Biehl told The Enquirer in 2002: “If crime is allowed to be only a police problem, I don’t see much improvement in any of the problem areas in our community. Our officers can no longer afford to say ‘Move along, this a police matter.” That is the worst message we could send to a citizen. It probably never should have been a message.”

Ohio Democratic Party Chairman David Pepper worked with Biehl when Pepper was a Cincinnati city councilman and chairman of council’s Law and Public Safety Committee.

“In my time on city council, when the city faced major challenges, no person in the chain of command was more impressive than Rick Biehl,” Pepper said of his interactions with Biehl. “Professional and positive, he was committed to partnering with the community, and also focused like a laser on how to address the deeper root causes of crime. He almost felt like a professor when it came to analyzing those root causes.“

The Community Police Partnering Center was created in 2004, born out of the Collaborative Agreement. Biehl was named its first director and retired from the police department.

Dave Bailey, who was an assistant chief at the time and has since left the department, said Biehl was a mentor to him throughout his career.

“Chief Biehl… was a pioneer in examining the social causative factors influencing crime,” Bailey said. “Administratively he treated everyone with respect, and he is absolutely the epitome of integrity and leadership. The City of Dayton should feel fortunate to have him as their police chief.”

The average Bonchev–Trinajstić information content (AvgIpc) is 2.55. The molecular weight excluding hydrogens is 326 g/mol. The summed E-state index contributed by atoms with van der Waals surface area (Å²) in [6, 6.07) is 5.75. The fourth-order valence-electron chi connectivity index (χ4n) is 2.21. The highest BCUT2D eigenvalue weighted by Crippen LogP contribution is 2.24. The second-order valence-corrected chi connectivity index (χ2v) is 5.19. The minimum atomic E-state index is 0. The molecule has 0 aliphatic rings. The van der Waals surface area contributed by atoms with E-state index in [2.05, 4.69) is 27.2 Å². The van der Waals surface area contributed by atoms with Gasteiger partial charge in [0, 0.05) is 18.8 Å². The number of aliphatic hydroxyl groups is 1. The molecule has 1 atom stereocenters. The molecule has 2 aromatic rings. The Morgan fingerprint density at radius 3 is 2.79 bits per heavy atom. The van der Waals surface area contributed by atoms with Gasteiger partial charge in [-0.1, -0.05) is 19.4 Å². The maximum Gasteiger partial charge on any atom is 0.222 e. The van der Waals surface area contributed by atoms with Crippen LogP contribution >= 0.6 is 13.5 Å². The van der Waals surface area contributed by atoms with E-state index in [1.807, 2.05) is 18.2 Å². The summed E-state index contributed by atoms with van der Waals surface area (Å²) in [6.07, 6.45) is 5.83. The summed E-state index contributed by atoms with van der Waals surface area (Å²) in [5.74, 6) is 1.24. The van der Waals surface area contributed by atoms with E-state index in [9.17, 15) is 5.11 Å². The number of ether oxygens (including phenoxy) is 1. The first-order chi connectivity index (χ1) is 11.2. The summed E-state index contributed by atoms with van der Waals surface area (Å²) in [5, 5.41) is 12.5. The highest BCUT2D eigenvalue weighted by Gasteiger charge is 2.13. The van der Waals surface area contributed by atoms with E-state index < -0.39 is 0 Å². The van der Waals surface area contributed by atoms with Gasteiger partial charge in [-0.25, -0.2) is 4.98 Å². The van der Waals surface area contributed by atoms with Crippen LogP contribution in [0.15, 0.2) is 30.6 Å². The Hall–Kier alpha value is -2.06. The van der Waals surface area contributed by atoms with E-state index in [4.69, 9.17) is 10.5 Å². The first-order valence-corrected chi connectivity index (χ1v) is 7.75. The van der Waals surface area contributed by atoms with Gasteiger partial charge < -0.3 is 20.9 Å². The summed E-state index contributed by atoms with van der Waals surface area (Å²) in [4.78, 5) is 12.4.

As Biehl was making the transition to the private sector, Cincinnati’s homicide numbers were the highest in years. Biehl kept working on the idea that grassroots help would reduce that number.

In his new job Biehl went on to bring the widely hailed neighborhood-based gun violence reduction program, CeaseFire, to Cincinnati.

That program was working and drawing national praise when in 2007 Dayton began the search of a new police chief.

Biehl got the job and started work in January 2008. He bought 27 years of police experience to the job.

One of his first moves was to bring the same type of neighborhood anti-gun violence program to Dayton.

Throughout this week, Biehl has given multiple updates about what happened Sunday.

On Monday, as he shared details about the AR-15 style .223 caliber firearm Betts used to kill, Biehl explained it had been modified to function like a rifle.

And that was troubling to him, he said.

“It’s fundamentally problematic to have that level of weaponry in a civilian environment, unregulated,” Biehl said during a news conference.

Biehl has mostly sailed through his career on praise for his work, with no problems found in his Cincinnati police personnel file or in newspaper archives during his time as an officer.

In 2017, Biehl was disciplined with a written reprimand and ordered to reimburse the city $469 after his gun was stolen from his car, in what a city investigation concluded was not a forced entry.

Even then, Dayton City Manager Shelley Dickstein’s confidence in Biehl’s ability to keep Dayton safe never wavered.

“I believe (Biehl’s) proven track record of leadership and innovative policing strategies has made the Dayton community a safer place,” Dickstein wrote in a statement then. “My confidence in him as the head of the Dayton Police Department has not wavered.”